ABSTRACT: This randomized double-blind controlled trial examined the effects of fentanyl and morphine, alone and in combination, as adjuncts to spinal anesthesia for elective cesarean section.
Sixty women undergoing elective cesarean section, with spinal anesthesia using 0.5% hyperbaric bupivacaine, were randomly allocated to receive morphine 0.2 mg, fentanyl 25 µg, or fentanyl 12.5 µg plus morphine 0.1 mg, intrathecally. The start of spinal block, the time to T10 level, the highest sensorial and motor block level, time to regression of sensory block to T10, time to resolution of motor block, surgical characteristics, maternal side effects, Apgar and NACS scores, umbilical blood gas evaluations, and time to first analgesic requirement were recorded.
No patient experienced pain during the intraoperative period. The degree and time of sensorial and motor block were similar in both groups, and there was no difference in time to T10 level and time to reversal of motor block. The difference in time to first postoperative analgesic requirement was statistically significant. There was no difference between groups in postoperative side effects. There were no neonatal differences in Apgar and NACS scores or umbilical blood gas evaluations.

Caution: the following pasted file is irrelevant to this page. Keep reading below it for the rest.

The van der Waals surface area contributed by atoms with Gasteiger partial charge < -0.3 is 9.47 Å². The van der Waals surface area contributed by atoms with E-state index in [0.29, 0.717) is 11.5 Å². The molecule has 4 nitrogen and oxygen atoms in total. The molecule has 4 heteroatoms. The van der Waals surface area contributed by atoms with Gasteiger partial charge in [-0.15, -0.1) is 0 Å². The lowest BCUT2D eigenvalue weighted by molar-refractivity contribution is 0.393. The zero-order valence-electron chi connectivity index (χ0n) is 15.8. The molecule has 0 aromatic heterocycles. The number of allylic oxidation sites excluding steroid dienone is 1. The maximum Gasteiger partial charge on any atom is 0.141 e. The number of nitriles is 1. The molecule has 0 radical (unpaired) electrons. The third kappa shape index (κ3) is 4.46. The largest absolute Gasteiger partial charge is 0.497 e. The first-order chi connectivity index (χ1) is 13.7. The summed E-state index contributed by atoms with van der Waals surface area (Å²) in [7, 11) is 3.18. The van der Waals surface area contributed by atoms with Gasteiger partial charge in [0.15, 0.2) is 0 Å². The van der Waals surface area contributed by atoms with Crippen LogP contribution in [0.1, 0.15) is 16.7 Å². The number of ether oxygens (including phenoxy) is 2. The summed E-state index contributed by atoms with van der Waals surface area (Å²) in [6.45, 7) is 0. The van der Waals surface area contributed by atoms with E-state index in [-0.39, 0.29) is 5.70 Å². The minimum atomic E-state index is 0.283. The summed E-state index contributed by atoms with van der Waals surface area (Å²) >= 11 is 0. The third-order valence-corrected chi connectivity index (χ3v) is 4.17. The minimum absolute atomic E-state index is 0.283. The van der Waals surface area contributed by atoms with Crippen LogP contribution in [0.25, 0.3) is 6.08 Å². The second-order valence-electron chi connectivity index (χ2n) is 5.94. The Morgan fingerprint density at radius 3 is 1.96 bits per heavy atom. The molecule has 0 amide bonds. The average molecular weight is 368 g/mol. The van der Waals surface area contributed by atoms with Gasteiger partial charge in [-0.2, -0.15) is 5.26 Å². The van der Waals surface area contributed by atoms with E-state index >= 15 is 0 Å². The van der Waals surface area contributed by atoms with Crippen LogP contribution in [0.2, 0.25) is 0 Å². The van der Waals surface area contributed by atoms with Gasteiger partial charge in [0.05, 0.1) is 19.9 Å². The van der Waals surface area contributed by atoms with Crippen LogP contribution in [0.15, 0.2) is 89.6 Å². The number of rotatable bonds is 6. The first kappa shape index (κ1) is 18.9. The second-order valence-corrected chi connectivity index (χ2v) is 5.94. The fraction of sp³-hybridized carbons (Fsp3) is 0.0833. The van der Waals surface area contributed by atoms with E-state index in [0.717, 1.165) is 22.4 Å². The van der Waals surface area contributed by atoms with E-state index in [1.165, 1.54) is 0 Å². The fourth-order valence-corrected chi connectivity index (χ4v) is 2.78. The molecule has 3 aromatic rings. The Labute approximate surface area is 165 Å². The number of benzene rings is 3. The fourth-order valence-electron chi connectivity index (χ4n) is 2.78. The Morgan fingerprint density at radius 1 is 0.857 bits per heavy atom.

The quality of postoperative analgesia with morphine, when used alone, was found to be superior to that with fentanyl. The combination of opioids offered no advantages over morphine alone.
Agri: Agri (Algoloji) Dernegi'nin Yayin organidir = The journal of the Turkish Society of Algology 04/2011; 23(2):57-63.